There were a lot of falls. Not waterfalls. But 'slip and fall's. Two friends in the group Aashi and Madhvi did keep a count of the innumerable falls they had throughout the day, and we are certain it touched the double digits.
Emerging out of the dense forest we were out in a huge grassland. The rain had stopped and Jagdish instructed us to have our lunch before proceeding for the next half of the trip. It was past noon. There was still a long way to go, but no one seemed to be complaining. The amazing and varied views of the valley had everyone enchanted.
There was a 57 year old lady and proud trekker in our group, Jahnavi, who was probably the most enthusiastic and adventure-ready in the group. More than physical strength, one needs to be mentally prepared to go on treks and here she was proving it. The easiest of treks can seem a highly enduring task for the unprepared. A small stream on the way that needs to be crossed can become a daunting task if thought of that way while it can seem like cakewalk for someone else.
|And the dark-forest part begins. Andharban Trek, Maharashtra|
|Emerging out of the heavy rainforest into open fields. Andharban Trek, Maharashtra|
|Lunch time. The sun is blazing high. Not for long. Andharban Trek, Maharashtra|
Soon we were back on our way to the finish point. A smooth and easy walk through a long stretch of paddy fields and green grasslands, with occasional spotting of crabs, prepared us for what was to come in the last part of the trek.
'Have you come alone for the trek?' Debika, another fellow trekker, asked me.
'Not exactly. But I wouldn't mind coming alone if the destination has enticed me enough or if I am certain I want to go somewhere,' I said and smiled.
These treks do connect us with a lot of new people, but if their spoken language isn't something you understand, it can get a little difficult and time consuming to get along. And if one is travelling alone, it can take a while to befriend new people. I wish I could have interacted with everyone on the trek, and got to know their stories.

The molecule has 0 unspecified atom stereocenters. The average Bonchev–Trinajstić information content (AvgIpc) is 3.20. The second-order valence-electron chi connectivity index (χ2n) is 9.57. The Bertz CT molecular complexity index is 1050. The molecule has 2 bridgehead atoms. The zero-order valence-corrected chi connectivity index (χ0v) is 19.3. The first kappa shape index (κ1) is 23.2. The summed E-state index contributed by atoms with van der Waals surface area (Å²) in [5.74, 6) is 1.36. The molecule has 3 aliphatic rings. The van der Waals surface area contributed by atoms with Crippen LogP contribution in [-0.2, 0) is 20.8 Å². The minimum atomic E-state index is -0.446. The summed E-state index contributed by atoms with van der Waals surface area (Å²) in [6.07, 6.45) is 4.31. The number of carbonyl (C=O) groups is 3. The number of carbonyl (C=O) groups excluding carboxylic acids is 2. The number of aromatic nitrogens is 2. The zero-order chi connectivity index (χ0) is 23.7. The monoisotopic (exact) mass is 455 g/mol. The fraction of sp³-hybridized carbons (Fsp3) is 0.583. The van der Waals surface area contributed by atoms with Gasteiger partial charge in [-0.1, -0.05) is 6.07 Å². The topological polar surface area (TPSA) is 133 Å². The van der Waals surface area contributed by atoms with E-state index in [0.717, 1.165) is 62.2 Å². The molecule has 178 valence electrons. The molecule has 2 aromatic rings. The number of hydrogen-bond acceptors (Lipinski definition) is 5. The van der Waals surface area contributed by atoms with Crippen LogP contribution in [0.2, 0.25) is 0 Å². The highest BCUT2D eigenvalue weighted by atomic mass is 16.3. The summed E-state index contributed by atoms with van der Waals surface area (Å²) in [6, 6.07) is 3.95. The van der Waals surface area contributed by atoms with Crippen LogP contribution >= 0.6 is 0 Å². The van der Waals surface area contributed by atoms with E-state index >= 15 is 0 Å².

Around 2 pm, we arrived at a lonely mountain village with just a few huts and cattle (and solar panels attached on top). How do these people survive here, so far away from civilisation? I wondered looking at the few villagers who seemed to be enjoying the company of 'foreigners from Pune and Mumbai' in their home.
Jagdish informed us that the last two hours of the trek remained and it was a steep descend from here over rocks. We then realised this was the most challenging part of the whole trek and utmost caution needed to be exercised. Within a few minutes I was wishing for this stretch to end soon.
|Walking through vast stretches of grasslands. Andharban Trek, Maharashtra|
|Slippery rocks constitute largely of the last two hours of the trek. Andharban Trek, Maharashtra|
|One for apna group. Andharban Trek, Maharashtra|
We were soon greeted with our first view of the Bhira Dam and having the final destination in sight felt amazing at that moment. We continued the descend.
A few minutes later, I could hear the sound of flowing water. It was a sign of a waterfall or stream nearby. A foreshadowing of what was to come. We crossed the stream easily and were finally on the final stretch to the dam. I had read somewhere that this stream had waist deep water couple of weeks ago, and the trekkers had a difficult time crossing it considering the fast flow. Right now it wasn't even knee deep, and I could only imagine the scene I had read about.
In a few minutes we were out on level ground. Walking on concrete road felt blissful. We walked over the Bhira Dam, one slow step at a time, our legs ready to give way any moment. It was past 5 pm and we had completed the 13 km trek in about 8 hours with our innumerable fun stops, photo-ops, Everest and several other 'lets-do-this' plans, discussions about my name and work, and a lot more. Endurance persisted and no one had given up. The joy and relief of completion was evident on each tired but smiling face.
|First glimpse of Bhira Dam, the final destination. Andharban Trek, Maharashtra|
|The mountains we conquered. Andharban Trek, Bhira Dam, Maharashtra|
|One for the group! Andharban Trek, Maharashtra|
We got on the bus and were on our way back after a short tea and snacks pit stop. I had been disconnected from social media and phone connectivity throughout the day, out of a sheer will to stay away from them (and also because my Airtel 4G SIM does not work in any of the treks I have been to!). A quick call home calmed my mom who had been trying to reach me since early morning.
The Sunday evening traffic on the Mumbai-Pune expressway and while entering Mumbai could have delayed our arrival by hours, but surprisingly there was no traffic and we reached Dadar by 9.30 PM. The entire two-hour journey was filled with singing and drumming with the Latas, Ashas and of course Arpit and Dhiraj with everyone else humming (and making some noise with) the best of tunes. I was reminded of my college trip to Jaisalmer a few years ago. And like all good things, this trip had also come to an end with loads of memories to take home. With eyes set on planning the next one, perhaps?